The lower-floor event room can host 60 customers with a separate bar and its own staff. Wired with a standalone sound system and TV, it’s calling out to tasting events, parties, family events, company nights out, and live music gigs. On 2 March, the Irish Hungarian Business Circle will host its monthly First Friday event there, with special guests from the Italian Chamber and music by the fab Green Spirit. This is the first of many such events Zoli plans for Kisrabló, events that embody the essence of what the pub is about – inclusiveness.

And while the whole pub experience is about far more than simply drinking, the drinks offer is quite extensive, including 10 draft beers with English ales and Irish stouts, Hungarian handcrafted beers, and Czech lager, too. It also boasts more than 30 different bottled beers and about 10 different ciders. And, I hear, the plan is also to focus on quality spirits, building the offer week by week.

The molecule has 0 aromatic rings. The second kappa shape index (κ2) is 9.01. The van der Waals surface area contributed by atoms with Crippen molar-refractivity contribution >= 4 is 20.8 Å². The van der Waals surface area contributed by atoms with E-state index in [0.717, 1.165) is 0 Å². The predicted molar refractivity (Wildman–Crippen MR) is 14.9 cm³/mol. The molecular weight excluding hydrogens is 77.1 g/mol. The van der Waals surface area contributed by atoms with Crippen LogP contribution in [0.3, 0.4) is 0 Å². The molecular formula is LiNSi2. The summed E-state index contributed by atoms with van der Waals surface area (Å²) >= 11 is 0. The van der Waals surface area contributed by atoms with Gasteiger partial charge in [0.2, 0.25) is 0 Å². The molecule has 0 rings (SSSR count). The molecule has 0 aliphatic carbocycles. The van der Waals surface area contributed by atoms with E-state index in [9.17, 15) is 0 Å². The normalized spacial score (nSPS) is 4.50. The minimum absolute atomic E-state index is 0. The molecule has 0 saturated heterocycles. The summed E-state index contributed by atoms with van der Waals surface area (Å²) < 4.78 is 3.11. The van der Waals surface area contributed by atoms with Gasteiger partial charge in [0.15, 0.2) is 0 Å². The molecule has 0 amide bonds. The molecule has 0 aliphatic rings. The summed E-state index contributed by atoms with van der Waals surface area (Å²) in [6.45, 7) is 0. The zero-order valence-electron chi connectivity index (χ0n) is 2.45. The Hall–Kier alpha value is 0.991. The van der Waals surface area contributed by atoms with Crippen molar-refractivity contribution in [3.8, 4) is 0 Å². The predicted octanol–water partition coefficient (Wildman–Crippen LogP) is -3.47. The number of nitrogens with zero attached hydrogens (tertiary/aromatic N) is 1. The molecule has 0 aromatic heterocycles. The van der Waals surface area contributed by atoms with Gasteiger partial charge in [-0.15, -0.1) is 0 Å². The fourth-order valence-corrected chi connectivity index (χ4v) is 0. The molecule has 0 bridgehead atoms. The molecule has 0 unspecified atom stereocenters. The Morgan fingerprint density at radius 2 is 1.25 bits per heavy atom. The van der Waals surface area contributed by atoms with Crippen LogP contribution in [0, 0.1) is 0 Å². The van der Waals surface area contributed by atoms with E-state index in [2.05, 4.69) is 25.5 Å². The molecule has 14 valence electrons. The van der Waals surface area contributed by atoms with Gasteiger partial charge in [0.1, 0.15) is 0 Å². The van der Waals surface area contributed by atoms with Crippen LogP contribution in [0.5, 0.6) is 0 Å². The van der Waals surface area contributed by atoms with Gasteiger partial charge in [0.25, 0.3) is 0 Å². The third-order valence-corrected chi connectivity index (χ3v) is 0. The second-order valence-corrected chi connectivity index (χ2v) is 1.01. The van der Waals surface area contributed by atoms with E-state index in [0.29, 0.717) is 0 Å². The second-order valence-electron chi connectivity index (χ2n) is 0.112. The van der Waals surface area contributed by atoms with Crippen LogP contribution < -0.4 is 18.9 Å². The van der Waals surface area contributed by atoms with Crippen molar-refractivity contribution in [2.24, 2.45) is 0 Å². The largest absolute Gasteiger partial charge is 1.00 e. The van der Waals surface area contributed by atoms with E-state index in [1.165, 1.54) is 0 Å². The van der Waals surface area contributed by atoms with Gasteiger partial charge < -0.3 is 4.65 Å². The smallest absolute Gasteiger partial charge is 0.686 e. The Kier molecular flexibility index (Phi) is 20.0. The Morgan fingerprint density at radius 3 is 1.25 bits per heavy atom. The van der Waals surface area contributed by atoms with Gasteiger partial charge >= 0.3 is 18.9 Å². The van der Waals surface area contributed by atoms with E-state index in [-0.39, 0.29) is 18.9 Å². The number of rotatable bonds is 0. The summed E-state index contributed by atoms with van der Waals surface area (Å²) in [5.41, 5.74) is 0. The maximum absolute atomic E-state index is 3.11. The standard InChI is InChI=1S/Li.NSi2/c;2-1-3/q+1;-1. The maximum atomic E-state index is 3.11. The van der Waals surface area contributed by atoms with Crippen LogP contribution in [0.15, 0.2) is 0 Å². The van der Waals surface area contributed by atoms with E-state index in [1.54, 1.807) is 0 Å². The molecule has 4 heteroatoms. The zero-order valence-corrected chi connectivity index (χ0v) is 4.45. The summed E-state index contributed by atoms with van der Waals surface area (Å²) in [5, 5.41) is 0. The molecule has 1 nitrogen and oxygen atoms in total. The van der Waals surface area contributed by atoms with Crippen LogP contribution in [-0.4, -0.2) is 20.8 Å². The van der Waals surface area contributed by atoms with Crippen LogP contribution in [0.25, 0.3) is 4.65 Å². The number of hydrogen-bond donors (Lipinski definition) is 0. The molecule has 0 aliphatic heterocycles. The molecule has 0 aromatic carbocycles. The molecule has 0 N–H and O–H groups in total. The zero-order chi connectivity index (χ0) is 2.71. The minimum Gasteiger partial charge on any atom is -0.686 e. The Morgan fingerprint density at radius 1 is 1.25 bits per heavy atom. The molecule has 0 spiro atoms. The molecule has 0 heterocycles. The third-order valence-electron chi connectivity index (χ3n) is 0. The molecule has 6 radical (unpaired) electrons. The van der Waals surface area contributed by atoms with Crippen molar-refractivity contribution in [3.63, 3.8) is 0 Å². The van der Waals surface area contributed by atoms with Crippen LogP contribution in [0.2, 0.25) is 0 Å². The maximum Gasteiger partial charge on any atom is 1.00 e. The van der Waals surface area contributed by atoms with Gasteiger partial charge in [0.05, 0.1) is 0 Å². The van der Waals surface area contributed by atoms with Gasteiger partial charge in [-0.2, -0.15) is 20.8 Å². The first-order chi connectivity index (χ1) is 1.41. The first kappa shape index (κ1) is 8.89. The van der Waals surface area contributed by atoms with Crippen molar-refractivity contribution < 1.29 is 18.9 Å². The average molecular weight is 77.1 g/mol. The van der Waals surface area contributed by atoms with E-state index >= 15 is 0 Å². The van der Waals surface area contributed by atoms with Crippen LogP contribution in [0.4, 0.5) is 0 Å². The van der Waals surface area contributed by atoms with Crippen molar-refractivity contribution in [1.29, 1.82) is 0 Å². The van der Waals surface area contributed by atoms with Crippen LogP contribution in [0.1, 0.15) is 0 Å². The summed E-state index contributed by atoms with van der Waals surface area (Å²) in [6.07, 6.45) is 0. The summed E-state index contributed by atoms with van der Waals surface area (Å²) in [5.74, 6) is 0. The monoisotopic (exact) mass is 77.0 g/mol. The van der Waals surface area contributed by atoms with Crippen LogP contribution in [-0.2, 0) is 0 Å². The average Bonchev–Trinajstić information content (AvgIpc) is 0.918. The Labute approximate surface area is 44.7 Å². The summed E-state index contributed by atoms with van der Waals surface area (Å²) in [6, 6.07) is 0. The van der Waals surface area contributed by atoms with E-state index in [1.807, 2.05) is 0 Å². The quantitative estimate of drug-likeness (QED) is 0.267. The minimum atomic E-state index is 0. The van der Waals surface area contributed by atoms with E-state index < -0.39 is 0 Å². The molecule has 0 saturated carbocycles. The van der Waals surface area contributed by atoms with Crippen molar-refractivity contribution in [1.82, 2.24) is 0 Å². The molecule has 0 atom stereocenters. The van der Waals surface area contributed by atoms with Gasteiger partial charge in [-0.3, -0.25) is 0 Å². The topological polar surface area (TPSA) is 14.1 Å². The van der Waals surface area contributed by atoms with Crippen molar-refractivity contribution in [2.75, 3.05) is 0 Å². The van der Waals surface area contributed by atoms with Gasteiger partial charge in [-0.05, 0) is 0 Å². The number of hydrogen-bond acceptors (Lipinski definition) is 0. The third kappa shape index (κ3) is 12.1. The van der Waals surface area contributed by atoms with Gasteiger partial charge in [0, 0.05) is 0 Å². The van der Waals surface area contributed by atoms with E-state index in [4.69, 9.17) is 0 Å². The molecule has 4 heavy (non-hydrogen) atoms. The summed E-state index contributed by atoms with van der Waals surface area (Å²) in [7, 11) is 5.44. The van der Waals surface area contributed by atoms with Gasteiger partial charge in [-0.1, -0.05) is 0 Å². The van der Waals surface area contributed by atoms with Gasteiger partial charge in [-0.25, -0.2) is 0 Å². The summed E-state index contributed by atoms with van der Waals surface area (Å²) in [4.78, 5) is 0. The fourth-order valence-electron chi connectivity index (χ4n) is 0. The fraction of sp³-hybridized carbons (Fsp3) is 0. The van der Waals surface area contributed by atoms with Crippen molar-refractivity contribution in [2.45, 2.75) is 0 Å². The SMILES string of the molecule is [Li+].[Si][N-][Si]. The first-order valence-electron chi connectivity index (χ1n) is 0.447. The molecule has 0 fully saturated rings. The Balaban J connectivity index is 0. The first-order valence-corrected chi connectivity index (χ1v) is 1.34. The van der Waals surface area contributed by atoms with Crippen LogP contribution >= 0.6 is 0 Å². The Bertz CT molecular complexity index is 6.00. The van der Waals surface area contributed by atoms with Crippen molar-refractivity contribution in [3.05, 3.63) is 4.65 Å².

I’ve been a few times when I’m in town and there’s a rugby match on. Zoli and Szandra always have a welcome and a word for me. But last week, Beni, one of the bartenders, called me by name. And something clicked. I felt at home. Cheers, lads! Here’s to many good years ahead.

First published in the Budapest Times 9 February 2018

Sushi ain’t no sandwich

I must be getting old. I’ve always prided myself on my ability to go with the flow. To have no plan. To simply get with the programme. Change was something to be embraced rather than eschewed. It added a certain spice to life, relieving it of its monotony. But apparently, somewhere along the way, unbeknownst to me, I changed. Me!*?